[ExI] [Extropolis] Starting school too early
avant at sollegro.com
Sat Jul 3 19:13:18 UTC 2021
Quoting William Flynn Wallace <foozler83 at gmail.com>:
> The average age for the diagnosis of autism is a bit over four years of
> age. For ADHD it's four. Medians. Since these are medians the kids who
> get diagnosed much later, teen years for example, did not affect the
> average. Draw your own conclusions. So they start school on the average
> of two years after the average age at diagnosis of these two conditions.
Are your figures for median age of diagnosis international or just in the US?
> Also, the transition to the next Piaget stage will vary (how much I do not
> know). Then too, Piaget's stage ideas have lost some support over the
I realize that. It is like Piaget and the "nature" psychologists have
largely been forgotten. These days it is all about "nurture" as if
every child is an infinitely malleable blank slate and could become as
smart as Einstein, as talented as Mozart, and as athletic as Kobe
Bryant if they are raised by a proverbial village and have access to
the right teachers early enough. I, for one, am skeptical that the
underlying biology has no effect on a child's development. Piaget may
not have been entirely right, but he wasn't entirely wrong either.
> While I do not question the data (child psych not one of my areas) one year
> of difference in age should not cause the big effects they report.
One year of difference may not cause a big effect on an adult, but for
children in the age group we are talking about, it is close to 14%-20%
of their lives. Plus, since Piaget's time, we have discovered all
manner of critical periods in early childhood development which are
like windows of opportunity that if missed, result in the child
lacking some functionality for their rest of their lives. Like when
they sew one of a kitten's eyes closed for a few weeks, and even after
they remove the stitches, the kitten can never see out of that one
eye, even though eye is completely undamaged. Because of course, the
neural circuitry for vision never develops for that one eye.
> they separate the children who had been to some sort of kindergarten before
> from the ones who had not? Did not see that. I did not do a thorough
> study of the study. I could have found more potential problems.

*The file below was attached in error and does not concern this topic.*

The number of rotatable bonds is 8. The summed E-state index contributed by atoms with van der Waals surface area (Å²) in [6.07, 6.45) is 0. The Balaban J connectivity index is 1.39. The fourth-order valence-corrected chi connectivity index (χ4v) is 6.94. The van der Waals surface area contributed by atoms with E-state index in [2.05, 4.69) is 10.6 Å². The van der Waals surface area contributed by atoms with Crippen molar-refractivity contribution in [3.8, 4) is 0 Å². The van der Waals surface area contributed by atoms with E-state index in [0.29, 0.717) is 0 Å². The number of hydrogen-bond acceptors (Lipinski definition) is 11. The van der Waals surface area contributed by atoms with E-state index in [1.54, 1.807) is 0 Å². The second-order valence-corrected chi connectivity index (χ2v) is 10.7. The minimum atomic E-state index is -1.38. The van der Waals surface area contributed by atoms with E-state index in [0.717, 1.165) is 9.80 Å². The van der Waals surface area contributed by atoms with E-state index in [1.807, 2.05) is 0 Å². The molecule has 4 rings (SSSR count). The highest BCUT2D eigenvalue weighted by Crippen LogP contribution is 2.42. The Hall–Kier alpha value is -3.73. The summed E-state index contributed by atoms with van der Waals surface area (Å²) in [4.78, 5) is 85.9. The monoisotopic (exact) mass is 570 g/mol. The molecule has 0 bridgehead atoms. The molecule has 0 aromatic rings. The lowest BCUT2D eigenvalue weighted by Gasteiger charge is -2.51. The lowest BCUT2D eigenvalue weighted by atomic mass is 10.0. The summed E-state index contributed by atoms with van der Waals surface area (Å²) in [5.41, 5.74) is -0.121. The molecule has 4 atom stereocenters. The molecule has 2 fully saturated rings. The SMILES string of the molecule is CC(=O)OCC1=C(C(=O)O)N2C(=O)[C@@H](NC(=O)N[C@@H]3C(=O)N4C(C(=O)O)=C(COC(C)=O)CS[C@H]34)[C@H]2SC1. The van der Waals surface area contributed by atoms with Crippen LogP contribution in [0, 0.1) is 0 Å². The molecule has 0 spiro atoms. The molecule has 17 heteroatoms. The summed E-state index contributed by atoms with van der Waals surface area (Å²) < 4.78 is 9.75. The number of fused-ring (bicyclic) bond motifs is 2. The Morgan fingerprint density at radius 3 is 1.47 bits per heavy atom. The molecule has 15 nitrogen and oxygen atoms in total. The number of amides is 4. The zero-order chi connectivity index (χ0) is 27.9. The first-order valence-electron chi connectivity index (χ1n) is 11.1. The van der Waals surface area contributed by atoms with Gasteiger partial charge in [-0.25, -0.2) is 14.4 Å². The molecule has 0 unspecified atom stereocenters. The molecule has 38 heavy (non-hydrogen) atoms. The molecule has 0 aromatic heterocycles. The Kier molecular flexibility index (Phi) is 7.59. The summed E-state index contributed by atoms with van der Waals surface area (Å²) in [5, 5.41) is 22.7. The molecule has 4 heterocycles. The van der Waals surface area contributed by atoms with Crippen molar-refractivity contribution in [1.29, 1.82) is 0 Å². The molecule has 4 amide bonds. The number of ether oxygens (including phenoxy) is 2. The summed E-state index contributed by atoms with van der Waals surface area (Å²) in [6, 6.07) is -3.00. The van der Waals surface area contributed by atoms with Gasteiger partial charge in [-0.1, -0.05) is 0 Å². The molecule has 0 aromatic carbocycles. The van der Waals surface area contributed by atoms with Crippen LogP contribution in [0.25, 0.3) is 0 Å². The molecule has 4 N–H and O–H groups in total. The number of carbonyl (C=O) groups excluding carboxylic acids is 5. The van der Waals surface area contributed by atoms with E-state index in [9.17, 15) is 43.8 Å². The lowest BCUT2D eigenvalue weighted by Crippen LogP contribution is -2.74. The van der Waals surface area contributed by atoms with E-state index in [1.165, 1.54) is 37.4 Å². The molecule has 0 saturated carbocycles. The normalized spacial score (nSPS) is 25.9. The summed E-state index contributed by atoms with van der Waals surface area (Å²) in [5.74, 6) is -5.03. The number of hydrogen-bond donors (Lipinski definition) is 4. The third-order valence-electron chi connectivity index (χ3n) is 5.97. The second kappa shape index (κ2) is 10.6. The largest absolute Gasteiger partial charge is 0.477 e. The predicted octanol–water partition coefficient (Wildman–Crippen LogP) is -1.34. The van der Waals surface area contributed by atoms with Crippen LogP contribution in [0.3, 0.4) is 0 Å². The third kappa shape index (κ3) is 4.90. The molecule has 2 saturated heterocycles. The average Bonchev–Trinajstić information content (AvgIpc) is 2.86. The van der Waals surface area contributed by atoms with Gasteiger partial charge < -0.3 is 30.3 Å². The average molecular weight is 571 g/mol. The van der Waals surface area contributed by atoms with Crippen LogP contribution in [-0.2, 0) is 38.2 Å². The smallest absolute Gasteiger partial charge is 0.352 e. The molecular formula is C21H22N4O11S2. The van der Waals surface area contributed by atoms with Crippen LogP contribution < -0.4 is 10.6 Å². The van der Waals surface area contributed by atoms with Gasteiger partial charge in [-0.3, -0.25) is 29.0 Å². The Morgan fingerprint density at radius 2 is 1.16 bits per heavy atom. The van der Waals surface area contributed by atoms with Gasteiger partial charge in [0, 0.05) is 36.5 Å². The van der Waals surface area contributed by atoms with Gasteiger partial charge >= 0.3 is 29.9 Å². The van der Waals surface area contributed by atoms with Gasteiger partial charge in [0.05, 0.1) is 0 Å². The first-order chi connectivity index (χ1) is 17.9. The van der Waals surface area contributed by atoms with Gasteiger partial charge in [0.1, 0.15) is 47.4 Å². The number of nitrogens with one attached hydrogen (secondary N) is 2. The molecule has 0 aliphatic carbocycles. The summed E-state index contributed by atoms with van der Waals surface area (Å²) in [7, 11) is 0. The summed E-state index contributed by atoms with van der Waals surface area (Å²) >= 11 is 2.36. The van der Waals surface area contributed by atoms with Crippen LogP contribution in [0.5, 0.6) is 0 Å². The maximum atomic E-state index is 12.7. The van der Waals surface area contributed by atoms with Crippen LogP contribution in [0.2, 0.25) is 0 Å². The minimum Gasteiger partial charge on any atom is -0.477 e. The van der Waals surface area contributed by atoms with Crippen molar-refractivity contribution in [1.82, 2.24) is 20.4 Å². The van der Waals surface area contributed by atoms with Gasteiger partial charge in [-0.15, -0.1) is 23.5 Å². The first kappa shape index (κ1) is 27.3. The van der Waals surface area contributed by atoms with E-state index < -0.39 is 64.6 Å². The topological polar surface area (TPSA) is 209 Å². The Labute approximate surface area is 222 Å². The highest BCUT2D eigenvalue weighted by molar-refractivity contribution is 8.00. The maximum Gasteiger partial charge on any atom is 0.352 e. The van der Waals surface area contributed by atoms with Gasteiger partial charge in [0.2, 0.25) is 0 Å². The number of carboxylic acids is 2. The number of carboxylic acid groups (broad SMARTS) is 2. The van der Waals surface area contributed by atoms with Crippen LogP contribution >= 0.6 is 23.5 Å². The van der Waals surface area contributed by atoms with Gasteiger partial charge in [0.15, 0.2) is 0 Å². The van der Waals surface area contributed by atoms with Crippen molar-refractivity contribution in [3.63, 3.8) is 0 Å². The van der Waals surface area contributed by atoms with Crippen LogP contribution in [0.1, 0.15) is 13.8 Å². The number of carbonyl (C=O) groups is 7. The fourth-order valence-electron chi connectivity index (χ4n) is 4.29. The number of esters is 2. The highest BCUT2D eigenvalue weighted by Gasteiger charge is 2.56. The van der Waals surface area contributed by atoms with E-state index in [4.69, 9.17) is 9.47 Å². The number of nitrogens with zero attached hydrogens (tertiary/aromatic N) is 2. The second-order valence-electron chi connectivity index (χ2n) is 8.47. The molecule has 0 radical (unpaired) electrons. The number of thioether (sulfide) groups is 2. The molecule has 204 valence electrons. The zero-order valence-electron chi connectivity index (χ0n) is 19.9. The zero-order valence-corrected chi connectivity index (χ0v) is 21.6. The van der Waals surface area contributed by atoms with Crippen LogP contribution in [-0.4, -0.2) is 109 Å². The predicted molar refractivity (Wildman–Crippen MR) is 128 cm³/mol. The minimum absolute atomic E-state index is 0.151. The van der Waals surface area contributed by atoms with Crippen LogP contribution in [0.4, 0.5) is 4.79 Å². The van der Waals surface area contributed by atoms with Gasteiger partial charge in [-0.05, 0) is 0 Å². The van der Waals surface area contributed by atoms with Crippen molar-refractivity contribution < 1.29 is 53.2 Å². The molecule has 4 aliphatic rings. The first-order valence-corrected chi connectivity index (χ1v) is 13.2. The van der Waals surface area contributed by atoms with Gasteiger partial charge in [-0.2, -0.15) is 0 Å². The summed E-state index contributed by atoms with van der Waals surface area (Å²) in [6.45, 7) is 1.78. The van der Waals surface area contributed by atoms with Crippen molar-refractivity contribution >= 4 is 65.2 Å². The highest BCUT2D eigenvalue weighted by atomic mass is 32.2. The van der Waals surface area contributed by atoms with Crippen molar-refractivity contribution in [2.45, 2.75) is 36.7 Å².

That is a good question. The authors do address preschool which does
exist in Denmark but more as structured play rather any serious
attempt at education. They say for example:
"Given that children who delay their school starting age are typically
in home care or less formal preschool, they may benefit from an
extended experience in relatively playful environments."
> All in all, we'll have to wait for replications before changing the start
> of school. Typically a first study will feature larger effects than
> replications will. Draw your own conclusions. bill w
The authors claim to be replicating the results of earlier studies
that were much smaller than their study of the 30,000 students that
they followed up on. I am not sure if they observed larger or smaller
effects than the previous study. My own observations are that,
diagnosed or not, about 15% of middle-school students seem almost
incapable of sitting at their desks and focusing on an academic task
without an adult looking over their shoulder. At least the dyslexics
TRY but the ADHD kids can't or won't.
> On Thu, Jul 1, 2021 at 5:50 PM Stuart LaForge <avant at sollegro.com> wrote:
>> So a new shot has been fired in the perennial debate between the
>> nature and nurture folks in educational psychology. According to a
>> massive corroborative study between Stanford University and the
>> government of Denmark, students who start school closer to 6 years of
>> age when they start school suffer from more ADHD/inattention, and
>> other mental health issues and difficulties in school than students
>> who don't start kindergarten until age 7.
>> Interestingly, this corresponds to the transition between Piaget's
>> pre-operational stage where kids are prone to cognitive and social
>> emotional errors such as difficulties with concepts like number,
>> amount, centrism, conservation, animism, and egocentrism and his
>> concrete operational phase where children develop the ability to
>> logically reason in an accurate multidimensional fashion regarding
>> concrete objects and people (as opposed to imaginary friends). Sadly,
>> however, the study article does not reference Piaget.
>> Could starting school too early be stunting a child's social and
>> emotional development by ending social play before the child has fully
>> worked out boundaries between self and others? Could this be at least
>> partly responsible for the world-wide epidemic of autism and ADHD that
>> antivaxxers are attributing to childhood vaccines?
>> What say you psychogeeks, aspies, and parents?
>> Stuart LaForge
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